Drew Goddard’s The Cabin in the Woods defied convention and genre, flipping the script on everything the audience thought was real in the film. Now, Marcus Dunstan’s Unhuman aims to do the same for the zombie genre with a clever bait-and-switch horror comedy that’s as brilliant as it is risky. That said, it relies on an audience being patient, which isn’t always a simple task.
Unhuman’s basic premise
It’s impossible to discuss Unhuman without revealing the big plot point since it’s the key turning point in the film. To preserve the enjoyment of the movie and the integrity of the surprise, however, let’s cover the basics here and keep the secret close to the chest.
Unhuman follows a group of high school students who head out on a field trip. Before they can reach their destination, they are attacked by zombie-like creatures who cause them to scatter to the nearest point of safety. The different—and often opposing—personalities need to stick together and work as a unit to keep the zombies at bay. However, the more the story develops, the more something feels off about what’s taking place to these teenagers.
Unhuman‘s writers are Dunstan and Patrick Melton, who wrote four of the Saw films and borrow some of the moral fibre from their previous screenplays. While this new feature is nowhere near as gory or bloody as John Kramer’s playpens, the twist in the tale is as deliciously good as some of the big Saw reveals and involves a lesson or two. The question is, for who?
Patience is a virtue
The first act of Unhuman plays out as extremely generic. Much like every zombie movie, the people do stupid things and run around like headless chickens, trying to escape from the undead. This, though, is entirely intentional. It’s a deliberate setup from Dunstan to make us believe it’s another zombie film. Then, as the audience feels comfortable in the familiar, Unhuman pulls the rug out from under us.
It’s a neat storytelling trick, and the audience will wag their finger at the screen and say, “Dunstan, you got me good there.” But will the viewers stick it out until the twist? Without knowing there’s something bigger up ahead, there’s a good chance they could lose interest and turn off the movie before then. While we’d all like to believe that the audience will sit patiently and watch a movie from beginning to end, the reality is much different. It would be a shame, really, since the second act makes the first act even more impressive once everyone figures out what’s going on.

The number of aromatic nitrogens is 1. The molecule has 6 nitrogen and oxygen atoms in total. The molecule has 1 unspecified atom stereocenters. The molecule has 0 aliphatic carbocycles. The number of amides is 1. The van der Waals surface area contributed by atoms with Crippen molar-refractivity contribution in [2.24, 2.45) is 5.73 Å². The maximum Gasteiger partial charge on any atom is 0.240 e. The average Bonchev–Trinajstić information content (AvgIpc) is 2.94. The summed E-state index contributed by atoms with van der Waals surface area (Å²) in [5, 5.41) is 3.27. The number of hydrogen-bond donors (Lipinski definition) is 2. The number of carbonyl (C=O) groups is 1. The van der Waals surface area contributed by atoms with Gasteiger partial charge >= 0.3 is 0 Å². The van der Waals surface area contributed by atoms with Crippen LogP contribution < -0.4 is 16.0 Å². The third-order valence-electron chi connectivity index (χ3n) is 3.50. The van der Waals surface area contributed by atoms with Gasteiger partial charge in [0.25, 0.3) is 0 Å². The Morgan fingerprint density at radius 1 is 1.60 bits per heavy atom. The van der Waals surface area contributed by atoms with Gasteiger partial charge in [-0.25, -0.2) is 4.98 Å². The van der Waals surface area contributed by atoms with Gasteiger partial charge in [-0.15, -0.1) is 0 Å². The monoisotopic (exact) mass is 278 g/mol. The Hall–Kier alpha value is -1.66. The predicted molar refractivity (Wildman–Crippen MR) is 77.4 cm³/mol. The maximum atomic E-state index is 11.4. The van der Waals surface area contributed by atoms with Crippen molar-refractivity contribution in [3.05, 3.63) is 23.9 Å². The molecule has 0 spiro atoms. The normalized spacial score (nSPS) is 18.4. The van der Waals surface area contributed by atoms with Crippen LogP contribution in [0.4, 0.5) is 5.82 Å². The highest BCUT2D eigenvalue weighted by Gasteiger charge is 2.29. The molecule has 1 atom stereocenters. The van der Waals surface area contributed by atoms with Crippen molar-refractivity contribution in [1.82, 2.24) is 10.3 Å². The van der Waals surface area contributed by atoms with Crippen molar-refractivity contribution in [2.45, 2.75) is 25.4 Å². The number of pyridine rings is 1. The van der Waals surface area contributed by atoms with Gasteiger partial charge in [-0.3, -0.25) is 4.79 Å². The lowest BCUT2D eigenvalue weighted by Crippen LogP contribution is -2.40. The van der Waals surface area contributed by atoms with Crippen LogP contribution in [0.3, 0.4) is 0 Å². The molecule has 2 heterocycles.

The third act
Now, here’s the irony: The third act of Unhuman goes off the rails towards the end. For about 70 or even 80 minutes of the runtime, the film plays out like an exceptional mastery of horror, comedy, and social commentary. Through the cuts and chuckles, Unhuman reveals a unique teenage story that has yet to be tackled in the genre. Sadly, the ending doesn’t land as well as it should because of its multiple false finishes. While the trope of the killer rising one more time when everyone thinks they’re dead works for Halloween and other slasher films, it isn’t necessary here. It could have been avoided altogether, especially since it’s repeated more than once.
The fumbled finish aside, Unhuman sinks its teeth into a brand-new genre of horror comedy. It might look like a zombie film from the outside, though it’s so much more. In fact, it has a lot more in common with a certain Jeff Kanew film, but that might be saying too much already.